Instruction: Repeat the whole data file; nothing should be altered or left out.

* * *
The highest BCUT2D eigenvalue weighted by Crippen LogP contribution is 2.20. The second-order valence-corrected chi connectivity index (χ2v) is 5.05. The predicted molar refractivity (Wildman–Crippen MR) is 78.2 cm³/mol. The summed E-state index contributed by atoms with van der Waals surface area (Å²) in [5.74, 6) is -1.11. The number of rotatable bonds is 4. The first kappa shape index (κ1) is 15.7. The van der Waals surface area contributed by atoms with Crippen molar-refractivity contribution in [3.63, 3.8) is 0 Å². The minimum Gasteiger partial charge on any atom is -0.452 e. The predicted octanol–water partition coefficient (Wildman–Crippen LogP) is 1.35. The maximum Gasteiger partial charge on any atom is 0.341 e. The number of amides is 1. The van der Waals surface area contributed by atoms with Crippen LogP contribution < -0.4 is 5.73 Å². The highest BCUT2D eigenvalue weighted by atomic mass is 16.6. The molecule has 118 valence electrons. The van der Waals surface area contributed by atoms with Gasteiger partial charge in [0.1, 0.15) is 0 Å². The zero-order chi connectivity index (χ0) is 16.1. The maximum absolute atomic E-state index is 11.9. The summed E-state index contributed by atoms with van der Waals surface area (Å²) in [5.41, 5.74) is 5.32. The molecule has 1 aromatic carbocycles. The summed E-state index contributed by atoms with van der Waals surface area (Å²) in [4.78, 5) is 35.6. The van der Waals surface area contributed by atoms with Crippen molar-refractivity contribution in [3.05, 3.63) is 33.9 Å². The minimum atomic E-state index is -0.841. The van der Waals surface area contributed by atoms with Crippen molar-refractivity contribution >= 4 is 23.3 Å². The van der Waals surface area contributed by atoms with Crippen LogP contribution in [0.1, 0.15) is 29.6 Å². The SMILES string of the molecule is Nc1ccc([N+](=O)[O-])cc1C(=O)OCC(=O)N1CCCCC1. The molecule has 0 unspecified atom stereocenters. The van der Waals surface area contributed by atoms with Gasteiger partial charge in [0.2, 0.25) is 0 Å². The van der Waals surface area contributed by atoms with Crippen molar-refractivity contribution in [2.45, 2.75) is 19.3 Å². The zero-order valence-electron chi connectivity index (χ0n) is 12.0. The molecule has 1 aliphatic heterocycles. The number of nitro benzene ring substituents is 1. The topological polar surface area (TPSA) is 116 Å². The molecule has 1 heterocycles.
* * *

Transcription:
The highest BCUT2D eigenvalue weighted by Crippen LogP contribution is 2.20. The second-order valence-corrected chi connectivity index (χ2v) is 5.05. The predicted molar refractivity (Wildman–Crippen MR) is 78.2 cm³/mol. The summed E-state index contributed by atoms with van der Waals surface area (Å²) in [5.74, 6) is -1.11. The number of rotatable bonds is 4. The first kappa shape index (κ1) is 15.7. The van der Waals surface area contributed by atoms with Crippen molar-refractivity contribution in [3.63, 3.8) is 0 Å². The minimum Gasteiger partial charge on any atom is -0.452 e. The predicted octanol–water partition coefficient (Wildman–Crippen LogP) is 1.35. The maximum Gasteiger partial charge on any atom is 0.341 e. The number of amides is 1. The van der Waals surface area contributed by atoms with Crippen LogP contribution < -0.4 is 5.73 Å². The highest BCUT2D eigenvalue weighted by atomic mass is 16.6. The molecule has 118 valence electrons. The van der Waals surface area contributed by atoms with Gasteiger partial charge in [0.1, 0.15) is 0 Å². The zero-order chi connectivity index (χ0) is 16.1. The maximum absolute atomic E-state index is 11.9. The summed E-state index contributed by atoms with van der Waals surface area (Å²) in [5.41, 5.74) is 5.32. The molecule has 1 aromatic carbocycles. The summed E-state index contributed by atoms with van der Waals surface area (Å²) in [4.78, 5) is 35.6. The van der Waals surface area contributed by atoms with Crippen molar-refractivity contribution in [3.05, 3.63) is 33.9 Å². The minimum atomic E-state index is -0.841. The van der Waals surface area contributed by atoms with Crippen molar-refractivity contribution >= 4 is 23.3 Å². The van der Waals surface area contributed by atoms with Crippen LogP contribution in [0.1, 0.15) is 29.6 Å². The SMILES string of the molecule is Nc1ccc([N+](=O)[O-])cc1C(=O)OCC(=O)N1CCCCC1. The molecule has 0 unspecified atom stereocenters. The van der Waals surface area contributed by atoms with Gasteiger partial charge in [0.2, 0.25) is 0 Å². The van der Waals surface area contributed by atoms with Crippen molar-refractivity contribution in [2.45, 2.75) is 19.3 Å². The zero-order valence-electron chi connectivity index (χ0n) is 12.0. The molecule has 1 aliphatic heterocycles. The number of nitro benzene ring substituents is 1. The topological polar surface area (TPSA) is 116 Å². The molecule has 1 heterocycles.